Raised shorelines and deglaciation of the Loch Long/Loch Fyne area, Western Scotland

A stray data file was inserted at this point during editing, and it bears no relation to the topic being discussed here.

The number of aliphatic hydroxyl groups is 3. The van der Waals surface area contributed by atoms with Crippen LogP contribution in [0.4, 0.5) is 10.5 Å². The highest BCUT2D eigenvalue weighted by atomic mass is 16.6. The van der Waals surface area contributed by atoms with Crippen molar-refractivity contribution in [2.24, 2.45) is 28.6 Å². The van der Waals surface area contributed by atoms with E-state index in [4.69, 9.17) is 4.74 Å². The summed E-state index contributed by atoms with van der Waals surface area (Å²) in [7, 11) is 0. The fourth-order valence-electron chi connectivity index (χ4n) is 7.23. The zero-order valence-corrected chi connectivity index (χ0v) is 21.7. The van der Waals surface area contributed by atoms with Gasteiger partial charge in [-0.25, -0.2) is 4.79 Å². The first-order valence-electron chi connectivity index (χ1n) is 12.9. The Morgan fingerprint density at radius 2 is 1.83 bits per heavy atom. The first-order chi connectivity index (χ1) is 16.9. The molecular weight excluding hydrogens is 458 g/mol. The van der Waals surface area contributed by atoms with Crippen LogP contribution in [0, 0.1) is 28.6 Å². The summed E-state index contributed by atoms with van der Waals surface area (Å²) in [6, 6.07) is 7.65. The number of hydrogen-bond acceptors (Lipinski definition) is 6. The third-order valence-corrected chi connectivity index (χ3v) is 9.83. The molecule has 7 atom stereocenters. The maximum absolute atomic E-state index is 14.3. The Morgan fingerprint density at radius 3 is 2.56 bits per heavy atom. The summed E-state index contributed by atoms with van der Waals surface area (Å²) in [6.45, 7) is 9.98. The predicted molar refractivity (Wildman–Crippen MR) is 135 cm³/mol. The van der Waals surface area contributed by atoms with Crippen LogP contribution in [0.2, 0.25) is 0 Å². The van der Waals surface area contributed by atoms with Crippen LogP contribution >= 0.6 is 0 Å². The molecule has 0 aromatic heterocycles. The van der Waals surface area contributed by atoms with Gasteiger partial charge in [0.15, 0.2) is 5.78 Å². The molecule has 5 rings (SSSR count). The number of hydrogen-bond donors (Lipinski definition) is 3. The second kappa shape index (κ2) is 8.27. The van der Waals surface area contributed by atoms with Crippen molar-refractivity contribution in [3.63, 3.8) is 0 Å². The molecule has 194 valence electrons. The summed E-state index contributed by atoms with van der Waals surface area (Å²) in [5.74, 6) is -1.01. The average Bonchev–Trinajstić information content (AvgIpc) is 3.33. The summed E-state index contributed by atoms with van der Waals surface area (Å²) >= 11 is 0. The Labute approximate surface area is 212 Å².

The objective of the research reported in this thesis was to elucidate the mode of disappearance of the last ice-sheet to cover the Loch Long/Loch Fyne area in the SW Highlands, and to establish the sequence of raised shorelines that has been formed as a result of the interplay between eustatic and isostatically-induced sea-level changes consequent upon the melting of the ice. The study was geomorphological in orientation and a methodology was adopted that involved mapping, at a scale of 1:10,560, all glacial, fluvial and marine landforms below approx. 75 - 100 m O.D., and the subsequent accurate instrumental surveying of all relevant landforms. A certain amount of mapping back from the coast was also carried out where relevant. The errors inherent in the methods adopted and in the use of various types of marine landforms were quantitatively assessed and it was concluded that raised shorelines could be reconstructed with an accuracy of ±0.54 m using intertidal deltas and ±0.61 m using marine erosional features. The southern part of the study area was deglaciated first at ca. 13,000 yr BP. The dominant mode of deglaciation was that of rapid retreat in the sea lochs (possibly as much as 500 m/yr) due to calving that left isolated dead-ice masses in various side valleys. This retreat was punctuated by two major periods of stillstand or readvance, the Otter Ferry Stage (ca. 12,900 ± 200 yr BP) and the Loch Lomond Readvance (ca. 11,000 - 10,000 yr BP). Eight raised shorelines have been identified as having formed during the relative fall of sea-level from ca. 38 - 40 m O.D. that accompanied the disappearance of the icesheet. A particularly well developed shoreline, CLG2, was formed during the Otter Ferry Stage. A further unique rock-cut shoreline, the Main Rock Platform, was at least in part formed during the cold conditions immediately prior to and during the Loch Lomond Stadial. During the Loch Lomond Stadial glaciers extended down Loch Long to near Ardentinny and down Loch Fyne to beyond Furnace. The mountains in the NE of the study area stood proud of the ice mass as nunataks whilst a number of small valley glaciers occurred in the S of the Cowal Peninsula. Analysis of shoreline gradients and the sea-level change curve suggests that this build-up of ice was sufficient to depress the earth's crust anew. During the early part of the Flandrian Period a major transgression has been recorded by radiocarbon-dated buried peats. This transgression culminated some time after 7,200 yr BP in the formation of a major raised shoreline (CFl) and during the subsequent regression a further five shorelines were formed.